where TP represents the number of true positive (so positive observations that are correctly classified), TN represents the number of true negative (negative observations that are correctly classified), FP represents the number of false positive (negative observations which are wrongly classified as positive) and lastly FN represents the number of false negative (positive observations which are wrongly classified as negative).

It is important to emphasize that for each sector of the stadium, we created three distinct models: one for matches against top-rank opponents, one for matches against mid-rank opponents, and one for matches against low-rank opponents.

Since there are 14 stadium sectors, we ended up obtained 42 different models.

To construct these models, we followed the typical training-testing approach of ML models. The initial phase, the training phase, was executed using 75% of the available data and a 5-fold cross validation (CV), while the remaining 25% of cases were reserved for the testing phase.

From the result obtained, we can say that there are no models that perform imprecisely. Generally, the classification error consistently remains below 7%. Of course, the value of the error increases slightly if we consider the false positive rate, meaning those cases in which the ticket was not sold but the model predicts it was sold, due to an inherent data imbalance. In general, however, we can consider the model’s performance to be quite acceptable.

Figure 1 represents the partial dependence plot of the utility variable, constructed from the results of the conjoint analysis, on the average probability that a seat will be sold, considering a specific ML model created for a certain category of opponents in a particular sector of the stadium.

For the sake of clarity, the partial dependence plot is a graph that provides a graphical depiction of the marginal effect of a variable on the response. As it may be observed in the graph, when the utility increases, the probability of selling the seat also increases. Moreover, in the figure are reported also the confidence interval, which are represented by the red bands, over and under the line. This behaviour implies that the utility variable provides valuable insight; in fact, if its value increases, indicating more favourable conditions, it means that the seat is more likely to be sold.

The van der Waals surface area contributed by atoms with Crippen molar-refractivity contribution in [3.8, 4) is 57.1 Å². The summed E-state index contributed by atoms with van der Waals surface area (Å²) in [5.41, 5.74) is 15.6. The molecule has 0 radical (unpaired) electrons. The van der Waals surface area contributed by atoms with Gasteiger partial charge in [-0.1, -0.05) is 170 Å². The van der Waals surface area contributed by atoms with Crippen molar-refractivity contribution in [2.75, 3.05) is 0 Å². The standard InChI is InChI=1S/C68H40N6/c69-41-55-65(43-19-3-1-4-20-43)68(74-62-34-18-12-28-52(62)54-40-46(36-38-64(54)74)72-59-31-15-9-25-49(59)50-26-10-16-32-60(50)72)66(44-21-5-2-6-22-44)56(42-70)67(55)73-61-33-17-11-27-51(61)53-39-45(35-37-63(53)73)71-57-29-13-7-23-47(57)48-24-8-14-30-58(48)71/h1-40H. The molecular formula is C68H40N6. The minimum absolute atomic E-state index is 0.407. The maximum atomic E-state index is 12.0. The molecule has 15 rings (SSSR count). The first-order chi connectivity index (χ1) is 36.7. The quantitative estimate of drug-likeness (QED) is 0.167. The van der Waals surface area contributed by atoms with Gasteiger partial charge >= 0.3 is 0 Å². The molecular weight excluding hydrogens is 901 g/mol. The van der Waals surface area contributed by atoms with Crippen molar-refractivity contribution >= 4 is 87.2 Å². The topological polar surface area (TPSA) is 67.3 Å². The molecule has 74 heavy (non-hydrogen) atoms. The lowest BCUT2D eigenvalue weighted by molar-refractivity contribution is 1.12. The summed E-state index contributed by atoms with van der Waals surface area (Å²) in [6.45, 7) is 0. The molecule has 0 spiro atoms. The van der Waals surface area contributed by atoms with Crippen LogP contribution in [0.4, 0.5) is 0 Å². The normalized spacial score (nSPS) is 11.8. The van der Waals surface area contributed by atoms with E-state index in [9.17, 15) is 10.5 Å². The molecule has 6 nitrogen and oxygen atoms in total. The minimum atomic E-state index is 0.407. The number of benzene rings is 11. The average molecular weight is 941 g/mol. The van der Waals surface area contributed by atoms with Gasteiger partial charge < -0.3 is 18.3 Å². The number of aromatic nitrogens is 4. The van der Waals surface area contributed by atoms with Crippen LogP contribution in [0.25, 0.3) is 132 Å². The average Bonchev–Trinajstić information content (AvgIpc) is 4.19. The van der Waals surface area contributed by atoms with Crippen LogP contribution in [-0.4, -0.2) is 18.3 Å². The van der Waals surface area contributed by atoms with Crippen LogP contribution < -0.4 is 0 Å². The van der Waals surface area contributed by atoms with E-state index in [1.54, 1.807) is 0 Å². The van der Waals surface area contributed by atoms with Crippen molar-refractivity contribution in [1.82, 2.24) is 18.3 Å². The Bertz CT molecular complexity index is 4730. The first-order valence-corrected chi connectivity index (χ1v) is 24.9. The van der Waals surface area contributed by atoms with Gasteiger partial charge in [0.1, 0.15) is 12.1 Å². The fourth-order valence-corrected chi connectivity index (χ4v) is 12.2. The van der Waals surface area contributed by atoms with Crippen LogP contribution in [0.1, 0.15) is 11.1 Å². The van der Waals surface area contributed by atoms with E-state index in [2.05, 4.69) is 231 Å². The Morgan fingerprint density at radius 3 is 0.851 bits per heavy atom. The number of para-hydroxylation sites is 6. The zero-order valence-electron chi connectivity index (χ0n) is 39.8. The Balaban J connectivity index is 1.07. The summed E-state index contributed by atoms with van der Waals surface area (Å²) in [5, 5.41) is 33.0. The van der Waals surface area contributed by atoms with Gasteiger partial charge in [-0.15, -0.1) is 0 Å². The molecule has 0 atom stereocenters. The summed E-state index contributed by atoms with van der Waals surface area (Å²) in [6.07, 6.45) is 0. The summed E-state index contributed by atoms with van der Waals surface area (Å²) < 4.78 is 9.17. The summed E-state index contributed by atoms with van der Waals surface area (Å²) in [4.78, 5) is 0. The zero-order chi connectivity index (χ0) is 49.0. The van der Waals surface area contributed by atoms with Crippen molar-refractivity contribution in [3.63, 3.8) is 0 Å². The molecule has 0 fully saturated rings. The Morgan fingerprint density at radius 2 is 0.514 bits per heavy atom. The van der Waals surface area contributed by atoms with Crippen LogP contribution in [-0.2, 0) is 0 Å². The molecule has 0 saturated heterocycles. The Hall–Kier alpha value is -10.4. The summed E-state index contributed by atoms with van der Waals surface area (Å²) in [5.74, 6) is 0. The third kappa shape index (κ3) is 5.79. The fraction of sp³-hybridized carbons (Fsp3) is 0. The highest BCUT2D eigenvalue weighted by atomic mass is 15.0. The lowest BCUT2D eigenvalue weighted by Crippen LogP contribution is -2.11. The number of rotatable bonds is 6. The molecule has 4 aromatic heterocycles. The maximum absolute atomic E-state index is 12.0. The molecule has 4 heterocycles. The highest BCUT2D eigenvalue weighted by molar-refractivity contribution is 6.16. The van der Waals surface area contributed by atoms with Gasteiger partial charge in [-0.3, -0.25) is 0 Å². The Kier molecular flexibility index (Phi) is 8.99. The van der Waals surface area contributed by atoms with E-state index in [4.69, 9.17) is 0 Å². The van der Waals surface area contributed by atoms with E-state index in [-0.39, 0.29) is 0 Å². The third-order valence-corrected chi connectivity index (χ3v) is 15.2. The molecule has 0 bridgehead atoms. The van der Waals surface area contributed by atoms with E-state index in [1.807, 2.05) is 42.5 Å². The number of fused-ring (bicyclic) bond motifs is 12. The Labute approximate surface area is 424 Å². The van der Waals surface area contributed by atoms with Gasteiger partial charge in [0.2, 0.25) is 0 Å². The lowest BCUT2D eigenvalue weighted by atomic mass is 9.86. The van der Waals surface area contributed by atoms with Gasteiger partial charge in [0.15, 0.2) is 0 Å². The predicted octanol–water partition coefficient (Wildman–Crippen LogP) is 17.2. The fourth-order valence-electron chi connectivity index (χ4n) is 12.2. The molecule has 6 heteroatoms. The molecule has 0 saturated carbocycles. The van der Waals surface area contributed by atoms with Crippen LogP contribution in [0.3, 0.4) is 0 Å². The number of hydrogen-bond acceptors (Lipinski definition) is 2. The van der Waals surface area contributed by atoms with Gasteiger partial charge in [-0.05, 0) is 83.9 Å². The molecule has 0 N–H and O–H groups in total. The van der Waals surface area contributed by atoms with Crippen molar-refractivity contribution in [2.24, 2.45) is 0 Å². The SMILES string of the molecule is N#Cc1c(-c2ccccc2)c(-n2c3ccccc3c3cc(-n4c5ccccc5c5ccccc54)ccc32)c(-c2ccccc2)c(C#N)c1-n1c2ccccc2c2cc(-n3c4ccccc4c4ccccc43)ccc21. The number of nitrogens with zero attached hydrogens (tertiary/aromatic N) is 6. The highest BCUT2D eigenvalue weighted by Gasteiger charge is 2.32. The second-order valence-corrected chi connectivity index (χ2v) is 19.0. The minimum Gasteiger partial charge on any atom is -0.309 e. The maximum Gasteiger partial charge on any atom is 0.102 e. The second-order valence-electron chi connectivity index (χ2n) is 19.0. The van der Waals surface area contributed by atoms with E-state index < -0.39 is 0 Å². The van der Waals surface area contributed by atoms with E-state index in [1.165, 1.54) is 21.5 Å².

Figure 1. This figure shows the partial dependence plot of utility, meaning the marginal effect of this variable on the mean response.

5. Real case application: attendance prediction

In this section, we will briefly present the application of the framework described to a match of the 2023-24 season, specifically the first home game of the team we are collaborating with. We will provide a comparison between the predictions obtained using the hypothesized framework and the actual stadium attendance data.

In this case, the opposing team belonged to the low rank category, thus we used the models related to low rank opponents.

So, as a first step, we created a dataset containing all the seats in the stadium, and for each variable described in Table 3, we assigned the values specific to that match, such as weather, time, and day of the game. Afterward, for each sector, we calculated the utility value, starting from the relative utilities for each level of each attribute obtained from the conjoint analysis.

Then, we ran the ML models and obtained the occupancy predictions. Lastly, we computed the error we obtained for each section of the stadium, calculated as the difference between predicted sales and actual sales, in percentage.

From our analysis, it emerges that generally the error is lower than 7% (this happens in 10 out of 14 sectors), while there are some cases that have a higher error rate: specifically, three of them have an error ranging from 10% to 16%, while one sector has a higher error, approximately 31%. Furthermore, from the results it can be observed that the predicted attendance is consistently higher than the actual attendance (in 13 out of 14 sectors).

Therefore, based on the results obtained from the comparison between the proposed framework and current sales, we can generally conclude that the developed models provide good performance, although there are some critical cases.

6. Conclusion

In this work, we have presented a novel approach for predicting football match attendance, which integrates a component of conjoint analysis and ML models.

The methodology we proposed consists of two main parts: one in which we collect fan preferences regarding the conditions they prefer for attending a match through a survey, using conjoint analysis, and then we create a utility index that represents how much fans favour the conditions of a particular match. This index is then incorporated into the various predictors of the ML models to integrate fan preferences into the model, aiming to enhance both the model’s interpretability and performance.

We have demonstrated how this approach performs well in the training and testing phases and still performs reasonably well when tested on new data. The developed models can be adopted, once identified the match characteristics and predicted those to be predicted (as weather conditions), by the Club for which they are developed to predict attendance to each season match. Another possible related work is to develop an optimization procedure that using the developed models, sector by sector, varies the ticket prices to maximize profit and attendance.

We can conclude that this method requires further investigation, and indeed, we intend to apply this methodology to predict stadium attendance throughout the football season to assess its long-term performance.